Water-stargrass (Heteranthera dubia)
|Water-stargrass is a fully submerged perennial that can reach 1.45 m long, bending at the water surface. The stems may be creeping, upward-growing, or floating and are often tangled; they are highly branched, especially at the crown of the plant, forming a vegetative cover just below the water surface. Water-stargrass often grows in tufts or small colonies in which other plant species become entangled; the resulting clusters can be very dense. In areas where fish are abundant, water-stargrass provides adequate shelter against predators. It is also a favorite food for ducks and other waterfowl.
Water-stargrass reproduces very effectively by means of small shoots that grow from the rhizome (underground stem) and from nodes on the old stems.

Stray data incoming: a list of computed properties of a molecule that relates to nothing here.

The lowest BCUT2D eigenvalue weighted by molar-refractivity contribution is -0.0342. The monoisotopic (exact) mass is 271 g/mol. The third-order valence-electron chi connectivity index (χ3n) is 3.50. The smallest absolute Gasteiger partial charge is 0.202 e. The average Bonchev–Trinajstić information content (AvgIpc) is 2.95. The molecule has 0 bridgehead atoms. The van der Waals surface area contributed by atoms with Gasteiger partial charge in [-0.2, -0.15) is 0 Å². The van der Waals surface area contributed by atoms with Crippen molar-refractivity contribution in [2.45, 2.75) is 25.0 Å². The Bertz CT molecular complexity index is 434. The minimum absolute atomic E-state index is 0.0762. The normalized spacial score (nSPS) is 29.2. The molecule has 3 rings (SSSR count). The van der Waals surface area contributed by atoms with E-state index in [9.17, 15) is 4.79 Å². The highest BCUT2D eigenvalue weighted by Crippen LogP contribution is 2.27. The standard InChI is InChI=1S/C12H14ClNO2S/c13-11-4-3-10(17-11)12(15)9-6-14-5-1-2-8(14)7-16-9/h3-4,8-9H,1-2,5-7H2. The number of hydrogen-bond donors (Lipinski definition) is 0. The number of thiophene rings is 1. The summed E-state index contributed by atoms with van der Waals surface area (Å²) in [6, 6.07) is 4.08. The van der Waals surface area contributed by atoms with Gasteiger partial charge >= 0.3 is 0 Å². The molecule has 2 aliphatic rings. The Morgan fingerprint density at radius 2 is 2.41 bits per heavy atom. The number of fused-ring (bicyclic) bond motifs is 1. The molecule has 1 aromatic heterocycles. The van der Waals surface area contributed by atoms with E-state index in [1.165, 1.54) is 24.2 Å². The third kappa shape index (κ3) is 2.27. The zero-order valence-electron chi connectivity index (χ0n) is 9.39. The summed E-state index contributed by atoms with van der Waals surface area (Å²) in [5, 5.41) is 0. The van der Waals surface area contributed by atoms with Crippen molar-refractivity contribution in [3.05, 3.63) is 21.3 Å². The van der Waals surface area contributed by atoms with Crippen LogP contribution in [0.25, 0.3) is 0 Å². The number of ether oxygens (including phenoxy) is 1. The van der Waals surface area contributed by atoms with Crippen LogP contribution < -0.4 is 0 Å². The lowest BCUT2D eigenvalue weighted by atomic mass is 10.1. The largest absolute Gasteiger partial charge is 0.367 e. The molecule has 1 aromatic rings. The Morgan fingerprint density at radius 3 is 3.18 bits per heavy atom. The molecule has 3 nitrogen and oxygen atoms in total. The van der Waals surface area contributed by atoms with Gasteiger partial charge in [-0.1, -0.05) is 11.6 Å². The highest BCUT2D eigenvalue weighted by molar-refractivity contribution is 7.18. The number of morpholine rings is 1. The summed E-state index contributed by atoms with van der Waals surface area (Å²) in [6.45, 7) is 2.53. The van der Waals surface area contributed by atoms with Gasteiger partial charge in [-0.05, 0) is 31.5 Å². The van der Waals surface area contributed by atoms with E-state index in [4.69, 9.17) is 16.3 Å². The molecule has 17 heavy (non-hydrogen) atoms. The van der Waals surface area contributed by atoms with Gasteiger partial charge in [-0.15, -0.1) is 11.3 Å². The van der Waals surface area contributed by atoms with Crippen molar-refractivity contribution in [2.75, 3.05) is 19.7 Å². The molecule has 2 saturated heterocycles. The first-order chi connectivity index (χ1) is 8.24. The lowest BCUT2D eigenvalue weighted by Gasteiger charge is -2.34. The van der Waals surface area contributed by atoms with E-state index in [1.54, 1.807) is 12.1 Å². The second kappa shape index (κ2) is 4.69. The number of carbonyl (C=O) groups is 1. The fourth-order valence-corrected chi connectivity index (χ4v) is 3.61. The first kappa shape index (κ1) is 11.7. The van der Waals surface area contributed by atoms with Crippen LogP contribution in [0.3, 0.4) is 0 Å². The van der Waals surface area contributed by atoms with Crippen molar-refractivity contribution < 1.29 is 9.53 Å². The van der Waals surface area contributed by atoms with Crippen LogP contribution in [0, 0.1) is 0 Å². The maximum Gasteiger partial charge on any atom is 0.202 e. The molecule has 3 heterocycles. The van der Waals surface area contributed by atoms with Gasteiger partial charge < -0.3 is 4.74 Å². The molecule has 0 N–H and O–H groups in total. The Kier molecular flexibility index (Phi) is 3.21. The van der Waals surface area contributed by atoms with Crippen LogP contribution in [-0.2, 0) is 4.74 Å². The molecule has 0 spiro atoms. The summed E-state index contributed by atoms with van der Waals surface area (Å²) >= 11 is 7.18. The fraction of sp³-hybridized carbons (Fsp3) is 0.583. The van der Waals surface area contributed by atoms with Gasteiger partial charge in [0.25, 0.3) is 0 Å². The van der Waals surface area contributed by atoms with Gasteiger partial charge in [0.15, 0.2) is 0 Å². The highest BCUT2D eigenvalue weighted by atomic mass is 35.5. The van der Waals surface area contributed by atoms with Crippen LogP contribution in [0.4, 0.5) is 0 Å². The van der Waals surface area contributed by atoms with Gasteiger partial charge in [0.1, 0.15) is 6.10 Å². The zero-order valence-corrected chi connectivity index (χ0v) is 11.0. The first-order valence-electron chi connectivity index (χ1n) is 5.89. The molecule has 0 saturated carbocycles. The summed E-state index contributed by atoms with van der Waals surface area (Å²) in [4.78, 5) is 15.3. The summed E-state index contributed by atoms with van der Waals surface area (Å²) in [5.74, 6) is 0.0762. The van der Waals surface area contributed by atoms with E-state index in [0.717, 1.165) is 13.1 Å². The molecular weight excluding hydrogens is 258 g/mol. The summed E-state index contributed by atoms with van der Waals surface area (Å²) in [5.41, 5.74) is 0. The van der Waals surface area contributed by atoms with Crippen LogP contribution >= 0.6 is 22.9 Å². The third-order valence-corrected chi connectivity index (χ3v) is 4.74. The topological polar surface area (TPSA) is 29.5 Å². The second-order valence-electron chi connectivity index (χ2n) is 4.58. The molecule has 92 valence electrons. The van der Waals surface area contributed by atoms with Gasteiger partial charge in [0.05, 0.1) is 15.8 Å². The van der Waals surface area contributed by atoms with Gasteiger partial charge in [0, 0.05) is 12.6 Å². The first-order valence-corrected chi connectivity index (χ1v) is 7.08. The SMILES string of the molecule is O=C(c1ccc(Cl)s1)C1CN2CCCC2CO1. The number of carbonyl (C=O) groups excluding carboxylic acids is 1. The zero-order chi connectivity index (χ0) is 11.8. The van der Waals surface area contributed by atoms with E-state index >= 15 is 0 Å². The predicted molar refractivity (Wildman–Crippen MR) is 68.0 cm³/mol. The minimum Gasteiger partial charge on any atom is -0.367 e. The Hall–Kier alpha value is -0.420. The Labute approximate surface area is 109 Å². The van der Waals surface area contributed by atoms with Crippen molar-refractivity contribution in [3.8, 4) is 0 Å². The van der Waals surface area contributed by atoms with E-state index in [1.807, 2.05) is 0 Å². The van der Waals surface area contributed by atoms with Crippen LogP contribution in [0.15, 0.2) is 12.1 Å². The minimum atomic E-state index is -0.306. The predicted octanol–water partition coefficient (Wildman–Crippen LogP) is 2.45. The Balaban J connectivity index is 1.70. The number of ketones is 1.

Its preference for sand and gravel soils suggests that water-stargrass has minimal nutrient requirements or that it feeds mainly through its leaves. In clear water, it can grow at depths varying from 1 to 3 meters.
Water-stargrass grows only in mesotrophic to eutrophic waters (i.e., waters containing medium to high nutrient levels).